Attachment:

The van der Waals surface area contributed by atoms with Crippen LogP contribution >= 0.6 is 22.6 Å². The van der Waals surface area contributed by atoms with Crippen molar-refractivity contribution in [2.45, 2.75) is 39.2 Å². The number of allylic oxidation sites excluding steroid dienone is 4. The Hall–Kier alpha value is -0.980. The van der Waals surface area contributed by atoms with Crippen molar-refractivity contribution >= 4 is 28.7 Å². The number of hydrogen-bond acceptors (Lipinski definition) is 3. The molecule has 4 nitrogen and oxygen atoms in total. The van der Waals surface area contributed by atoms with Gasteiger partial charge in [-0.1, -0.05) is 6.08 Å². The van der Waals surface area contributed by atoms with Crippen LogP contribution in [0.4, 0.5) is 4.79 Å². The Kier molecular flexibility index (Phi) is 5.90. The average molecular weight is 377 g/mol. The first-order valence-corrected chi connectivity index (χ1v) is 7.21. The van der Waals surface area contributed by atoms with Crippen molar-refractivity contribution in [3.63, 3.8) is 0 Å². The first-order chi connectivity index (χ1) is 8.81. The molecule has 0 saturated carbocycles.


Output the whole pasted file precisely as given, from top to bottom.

The van der Waals surface area contributed by atoms with Crippen LogP contribution >= 0.6 is 22.6 Å². The van der Waals surface area contributed by atoms with Crippen molar-refractivity contribution in [2.45, 2.75) is 39.2 Å². The number of allylic oxidation sites excluding steroid dienone is 4. The Hall–Kier alpha value is -0.980. The van der Waals surface area contributed by atoms with Crippen molar-refractivity contribution >= 4 is 28.7 Å². The number of hydrogen-bond acceptors (Lipinski definition) is 3. The molecule has 4 nitrogen and oxygen atoms in total. The van der Waals surface area contributed by atoms with Gasteiger partial charge in [-0.1, -0.05) is 6.08 Å². The van der Waals surface area contributed by atoms with Crippen LogP contribution in [0.4, 0.5) is 4.79 Å². The Kier molecular flexibility index (Phi) is 5.90. The average molecular weight is 377 g/mol. The first-order valence-corrected chi connectivity index (χ1v) is 7.21. The van der Waals surface area contributed by atoms with Crippen molar-refractivity contribution in [3.63, 3.8) is 0 Å². The first-order chi connectivity index (χ1) is 8.81. The molecule has 0 saturated carbocycles.